Change in healthcare is difficult to generate and sustain at times. In some ways, this is due to the complex nature of healthcare organizations and the various disciplines that comprise them. In any sustainable change effort, change agents must be present. The change agent is a project champion who promotes and drives the effort in support of its goals. These may be internal or external to the organization but either way the play an essential role in the change effort (Alagoz et al., 2018). The change agent may sometimes face the significant challenge of combating resistance to the change effort, or “selling” the change to the individuals in the organization. When we consider the myriad of professional disciplines, the change agent must balance the needs of physician practitioners and other staff members, who often have conflicting agendas. Gesme and Wiseman (2010) tell us that change must start at the top for agents who drive it, which means prioritizing physicians as they set the tone for the practice. However, that does not mean they are the sole consideration. Change must be delivered organizationally not individually, which demands that leaders and change agents find balances between these two. These decisions should be supported with data that paints a picture of how the organization as a whole must shift to accommodate the desired change. Additionally, how that change will benefit all involved. Having universally data driven change goals rather than opinion or agenda driven ones ensures fairness for all individuals, providers and otherwise. Additionally, open, transparent communication between change agents and all parties with a welcome option for dialogue can help create compromise between the parties. Communication can go a long way, and giving everyone “a seat” at the discussion table can go a long way with crossing professional barriers that might impact change efforts in a negative way.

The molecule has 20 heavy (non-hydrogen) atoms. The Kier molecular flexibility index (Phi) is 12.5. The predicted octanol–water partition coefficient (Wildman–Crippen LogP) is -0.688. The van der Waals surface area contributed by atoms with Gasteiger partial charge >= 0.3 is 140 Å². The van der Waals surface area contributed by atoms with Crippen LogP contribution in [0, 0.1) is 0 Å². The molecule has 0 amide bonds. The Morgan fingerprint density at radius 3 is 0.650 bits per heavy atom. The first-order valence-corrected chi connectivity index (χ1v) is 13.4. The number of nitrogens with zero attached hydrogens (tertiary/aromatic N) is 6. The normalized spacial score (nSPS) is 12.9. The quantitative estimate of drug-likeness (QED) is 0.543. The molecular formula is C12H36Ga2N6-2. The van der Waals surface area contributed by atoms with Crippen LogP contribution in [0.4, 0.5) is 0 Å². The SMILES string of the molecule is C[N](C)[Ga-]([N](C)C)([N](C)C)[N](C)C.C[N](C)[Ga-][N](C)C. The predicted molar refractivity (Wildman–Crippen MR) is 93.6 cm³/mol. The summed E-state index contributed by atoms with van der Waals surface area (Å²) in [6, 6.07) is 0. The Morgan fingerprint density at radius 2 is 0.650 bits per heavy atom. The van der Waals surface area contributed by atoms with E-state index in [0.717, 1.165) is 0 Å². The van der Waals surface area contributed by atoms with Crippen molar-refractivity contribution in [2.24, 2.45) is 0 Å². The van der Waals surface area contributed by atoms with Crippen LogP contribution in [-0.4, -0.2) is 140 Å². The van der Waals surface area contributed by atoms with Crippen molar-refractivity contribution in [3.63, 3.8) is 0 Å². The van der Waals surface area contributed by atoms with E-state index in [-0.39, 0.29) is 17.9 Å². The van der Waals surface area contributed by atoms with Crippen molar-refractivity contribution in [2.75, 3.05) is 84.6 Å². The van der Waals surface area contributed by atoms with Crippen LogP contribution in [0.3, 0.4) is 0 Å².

Zlagoz, E., Chih, M. Y., Hitchcock, M., Brown, R., & Quanbeck, A. (2018). The use of external change agents to promote quality improvement and organizational change in healthcare organizations: a systematic review. BMC health services research, 18(1), 42. https://doi.org/10.1186/s12913-018-2856-9
Gesme, D., & Wiseman, M. (2010). How to implement change in practice. Journal of oncology practice, 6(5), 257–259. https://doi.org/10.1200/JOP.000089